Hand Tools Archive
Bill Tindall, E.Tn.
While a few just look at the side of a drawer and commence sawing the pins or tails, depending on what one does first, it is more common to mark the pins or tails and use the marks to guide the saw kerfs as shown in the first picture. Drawing all these lines is a time consuming task.
We have a lot of small box makers in our area. Apparently they sell well at the craft shows. Recently I encountered two of these makers at separate venues demonstrating their box making. Like me, they were each tails first practitioners. In spite of the fact these people cut dovetails daily to assemble their boxes, which should have kept them in practice, they used a sawing aid I had never seen used by any furniture maker.
The aid was a block of wood that engaged the top of the board to be sawed. It was used to align the saw at the saw mark perpendicular to the face of the board. After the kerf is started the block is removed and the sawing down the guide line continued. Sawing perpendicular to the board is a task I had never found daunting. Never-the- less this sawing aid stuck in my mind in spite of the fact it seemed to offer no benefit to me.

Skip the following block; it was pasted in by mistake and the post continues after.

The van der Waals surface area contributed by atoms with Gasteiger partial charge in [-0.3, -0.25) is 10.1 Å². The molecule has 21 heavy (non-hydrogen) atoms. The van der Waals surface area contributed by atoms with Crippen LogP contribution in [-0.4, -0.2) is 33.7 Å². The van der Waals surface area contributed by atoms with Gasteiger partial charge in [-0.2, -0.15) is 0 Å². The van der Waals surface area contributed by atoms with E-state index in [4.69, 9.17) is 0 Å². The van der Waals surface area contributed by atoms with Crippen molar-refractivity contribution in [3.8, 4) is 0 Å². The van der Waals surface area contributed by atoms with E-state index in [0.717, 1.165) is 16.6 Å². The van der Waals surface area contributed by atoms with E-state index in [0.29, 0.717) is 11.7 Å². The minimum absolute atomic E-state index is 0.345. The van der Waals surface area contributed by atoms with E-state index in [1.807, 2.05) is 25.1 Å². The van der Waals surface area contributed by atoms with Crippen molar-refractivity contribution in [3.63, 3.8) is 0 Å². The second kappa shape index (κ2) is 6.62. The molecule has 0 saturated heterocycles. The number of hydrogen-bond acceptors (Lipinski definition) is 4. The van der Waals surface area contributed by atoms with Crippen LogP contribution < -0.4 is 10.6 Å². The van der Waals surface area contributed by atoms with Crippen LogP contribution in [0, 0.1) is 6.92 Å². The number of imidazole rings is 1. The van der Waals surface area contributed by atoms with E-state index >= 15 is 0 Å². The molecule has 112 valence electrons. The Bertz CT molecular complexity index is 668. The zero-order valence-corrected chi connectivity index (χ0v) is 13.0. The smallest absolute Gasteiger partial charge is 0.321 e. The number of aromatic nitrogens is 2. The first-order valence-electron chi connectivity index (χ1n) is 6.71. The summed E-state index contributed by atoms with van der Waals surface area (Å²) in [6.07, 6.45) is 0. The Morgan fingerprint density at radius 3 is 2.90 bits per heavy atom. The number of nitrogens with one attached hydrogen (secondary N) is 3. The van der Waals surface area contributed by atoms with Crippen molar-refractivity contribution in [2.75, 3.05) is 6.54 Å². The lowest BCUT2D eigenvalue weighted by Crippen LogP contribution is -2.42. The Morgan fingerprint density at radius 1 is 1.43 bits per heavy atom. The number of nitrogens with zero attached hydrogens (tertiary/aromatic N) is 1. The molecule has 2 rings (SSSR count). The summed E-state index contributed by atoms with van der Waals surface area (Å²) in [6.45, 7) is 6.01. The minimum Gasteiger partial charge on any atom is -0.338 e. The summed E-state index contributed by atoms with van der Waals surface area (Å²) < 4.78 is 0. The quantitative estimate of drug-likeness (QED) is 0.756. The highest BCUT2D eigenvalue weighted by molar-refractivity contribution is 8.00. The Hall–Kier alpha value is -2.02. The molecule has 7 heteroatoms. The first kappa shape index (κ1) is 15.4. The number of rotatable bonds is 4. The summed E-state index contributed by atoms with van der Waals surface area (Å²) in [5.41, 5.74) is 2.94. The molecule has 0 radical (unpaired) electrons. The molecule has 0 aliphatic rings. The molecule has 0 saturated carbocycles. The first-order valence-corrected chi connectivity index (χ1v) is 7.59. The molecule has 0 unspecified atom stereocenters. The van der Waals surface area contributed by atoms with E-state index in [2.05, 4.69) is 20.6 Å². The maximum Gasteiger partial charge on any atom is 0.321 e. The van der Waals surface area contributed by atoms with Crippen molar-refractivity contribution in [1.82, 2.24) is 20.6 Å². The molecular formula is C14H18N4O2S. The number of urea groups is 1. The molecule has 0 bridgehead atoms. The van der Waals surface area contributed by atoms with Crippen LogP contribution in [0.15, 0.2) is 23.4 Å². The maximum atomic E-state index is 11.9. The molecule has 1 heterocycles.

While sawing the dovetails for a carcass I recalled this aid as I was tediously marking out the dovetails. With the slight modification of angling its end about 14 degrees it could aid me by eliminating the need to draw all those saw guide lines. All that is needed is a scribe line to establish the depth of the dovetail and a small mark on the top edge of the board to indicate the position of the saw kerf. The guide block is positioned at the mark defining the tail and the saw aligned with the angled end of the block. My LN saw saws in whatever direction it starts so after a couple of strokes of the saw I remove the guide block and continue sawing down to the scribe line. The time saving was significant.